Downhill Mountain Bike Pedals

Remember singing the old nursery song "The wheels on the bus go round and round..."? The wheels on a downhill mountain bike do the same thing - go round and round - but they must be propelled to do so. Pedals are the components on a downhill mountain bike that allow the biker to propel their bike forwards. By exerting constant, steady downward force on downhill mountain bike pedals, the wheels on a downhill mountain bike go round and round, round and round.

It seems simple, but pedals are anything but, especially when considering the different types and styles of pedals available to downhill mountain bikers today. A seemingly simple, yet necessary element, downhill mountain bike pedals can cost upwards of $300 if a top brand, like Shimano, Campagnolo, or Crank Bros. is purchased.

Pedals can be made of steel, of aluminium, or carbon fiber composite materials, or of titanium. All pedals attach to the cranks, which attach to the chain ring, which attaches to the cogs, the gears, and the derailleur - a step pyramid of kinetic efficiency that when propelled correctly and constantly, propels a mountain bike uphill, downhill, or across a flat plain.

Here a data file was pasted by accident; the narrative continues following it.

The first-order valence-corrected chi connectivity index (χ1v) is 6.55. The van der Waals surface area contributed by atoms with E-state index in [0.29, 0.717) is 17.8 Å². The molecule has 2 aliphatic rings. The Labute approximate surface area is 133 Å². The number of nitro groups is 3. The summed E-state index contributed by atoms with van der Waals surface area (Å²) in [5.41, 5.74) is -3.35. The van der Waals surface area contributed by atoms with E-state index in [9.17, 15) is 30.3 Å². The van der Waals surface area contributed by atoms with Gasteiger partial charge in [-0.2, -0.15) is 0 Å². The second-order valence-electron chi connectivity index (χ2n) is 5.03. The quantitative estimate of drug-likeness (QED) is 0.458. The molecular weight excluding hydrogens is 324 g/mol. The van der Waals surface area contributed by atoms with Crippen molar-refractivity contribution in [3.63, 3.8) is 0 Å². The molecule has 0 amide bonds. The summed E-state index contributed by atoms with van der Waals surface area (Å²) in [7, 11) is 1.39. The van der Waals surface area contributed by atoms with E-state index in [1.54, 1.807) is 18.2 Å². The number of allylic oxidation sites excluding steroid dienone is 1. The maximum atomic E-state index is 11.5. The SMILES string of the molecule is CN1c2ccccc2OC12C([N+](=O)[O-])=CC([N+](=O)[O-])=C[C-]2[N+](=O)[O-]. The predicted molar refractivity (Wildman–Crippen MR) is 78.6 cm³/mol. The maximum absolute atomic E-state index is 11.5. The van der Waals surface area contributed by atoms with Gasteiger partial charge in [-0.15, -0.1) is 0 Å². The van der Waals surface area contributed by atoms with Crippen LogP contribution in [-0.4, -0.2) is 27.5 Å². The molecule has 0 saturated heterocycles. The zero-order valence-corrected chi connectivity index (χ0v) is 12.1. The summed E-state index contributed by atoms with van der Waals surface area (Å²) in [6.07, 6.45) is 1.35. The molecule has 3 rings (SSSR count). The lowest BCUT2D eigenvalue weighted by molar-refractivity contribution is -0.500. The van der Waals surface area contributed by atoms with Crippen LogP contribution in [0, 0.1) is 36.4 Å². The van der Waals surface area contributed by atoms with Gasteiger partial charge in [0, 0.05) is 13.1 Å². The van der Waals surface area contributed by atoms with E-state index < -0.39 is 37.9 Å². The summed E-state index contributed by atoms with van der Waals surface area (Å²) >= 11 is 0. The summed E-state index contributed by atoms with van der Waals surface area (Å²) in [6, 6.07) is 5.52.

Pedals come in two major styles - clip pedals and clipless pedals. Clip pedals are pedals that you are probably most familiar with - a platform on which you place yuor foot and push. Sometimes, there might be straps on these clip pedals that grasp your feet more firmly to the pedal, but usually, clip, or platform, pedals come unadorned with any accoutrement. They are best for cross country mountain biking, or mountain biking that is not very impactful or bumpy.

The other type of pedal, one most popular with road and downhill mountani bikers alike, are clipless pedals. Clipless pedals work in tandem with a cleat - similar to a ski binding - on the bottom of a special mountain biking shoe. Shoes are clipped into the pedal, literally attaching the foot to the pedal for secure, highly efficient pedaling. To remove the foot from the pedal is simple - simply swing your heel away from the bike, and the shoe detaches from the pedal binding with a solid "click." Clipless pedals offer a more secure ride - no matter how rocky the terrain, how big the jump, or how many obstacles you urge your downhill mountain bike over, there is no chance that your feet will become detached from the pedals. The one downside to them is that you have to work to take your feet out of the clips, a process that takes more time than simply moving your foot off of a platform pedal and onto the ground for stability.

Downhill mountain bike pedals can be found anywhere, from online mountain biking stores to your local bike shop downtown. Do some research before you purchase a set of pedals - expensive materials may look good, but steel, or chromoly, and aluminium are just as durable, and more cost effective than higher priced titanium and carbon brands.